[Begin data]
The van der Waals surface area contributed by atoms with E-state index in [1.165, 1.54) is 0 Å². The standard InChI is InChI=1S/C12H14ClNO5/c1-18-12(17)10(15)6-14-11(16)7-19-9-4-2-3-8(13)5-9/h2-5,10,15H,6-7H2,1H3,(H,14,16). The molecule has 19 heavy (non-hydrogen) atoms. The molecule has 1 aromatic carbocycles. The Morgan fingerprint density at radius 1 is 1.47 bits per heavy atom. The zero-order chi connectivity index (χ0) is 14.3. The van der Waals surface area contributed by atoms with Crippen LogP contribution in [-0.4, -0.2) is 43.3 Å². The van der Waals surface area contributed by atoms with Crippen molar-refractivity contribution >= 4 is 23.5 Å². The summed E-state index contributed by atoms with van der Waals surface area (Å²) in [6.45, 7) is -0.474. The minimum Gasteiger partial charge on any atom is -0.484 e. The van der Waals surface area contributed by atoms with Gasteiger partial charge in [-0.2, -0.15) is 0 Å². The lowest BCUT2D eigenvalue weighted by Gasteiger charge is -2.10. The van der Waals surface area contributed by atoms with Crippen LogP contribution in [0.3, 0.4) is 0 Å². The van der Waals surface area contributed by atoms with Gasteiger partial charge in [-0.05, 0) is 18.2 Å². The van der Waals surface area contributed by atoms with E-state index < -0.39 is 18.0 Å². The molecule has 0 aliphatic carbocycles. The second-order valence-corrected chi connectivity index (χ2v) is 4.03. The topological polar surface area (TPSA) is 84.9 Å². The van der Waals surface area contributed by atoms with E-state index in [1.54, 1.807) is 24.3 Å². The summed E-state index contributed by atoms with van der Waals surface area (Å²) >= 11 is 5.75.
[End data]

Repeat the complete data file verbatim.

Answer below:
The van der Waals surface area contributed by atoms with E-state index in [1.165, 1.54) is 0 Å². The standard InChI is InChI=1S/C12H14ClNO5/c1-18-12(17)10(15)6-14-11(16)7-19-9-4-2-3-8(13)5-9/h2-5,10,15H,6-7H2,1H3,(H,14,16). The molecule has 19 heavy (non-hydrogen) atoms. The molecule has 1 aromatic carbocycles. The Morgan fingerprint density at radius 1 is 1.47 bits per heavy atom. The zero-order chi connectivity index (χ0) is 14.3. The van der Waals surface area contributed by atoms with Crippen LogP contribution in [-0.4, -0.2) is 43.3 Å². The van der Waals surface area contributed by atoms with Crippen molar-refractivity contribution >= 4 is 23.5 Å². The summed E-state index contributed by atoms with van der Waals surface area (Å²) in [6.45, 7) is -0.474. The minimum Gasteiger partial charge on any atom is -0.484 e. The van der Waals surface area contributed by atoms with Gasteiger partial charge in [-0.2, -0.15) is 0 Å². The lowest BCUT2D eigenvalue weighted by Gasteiger charge is -2.10. The van der Waals surface area contributed by atoms with Crippen LogP contribution in [0.3, 0.4) is 0 Å². The van der Waals surface area contributed by atoms with Gasteiger partial charge in [-0.05, 0) is 18.2 Å². The van der Waals surface area contributed by atoms with E-state index < -0.39 is 18.0 Å². The molecule has 0 aliphatic carbocycles. The second-order valence-corrected chi connectivity index (χ2v) is 4.03. The topological polar surface area (TPSA) is 84.9 Å². The van der Waals surface area contributed by atoms with E-state index in [1.54, 1.807) is 24.3 Å². The summed E-state index contributed by atoms with van der Waals surface area (Å²) >= 11 is 5.75.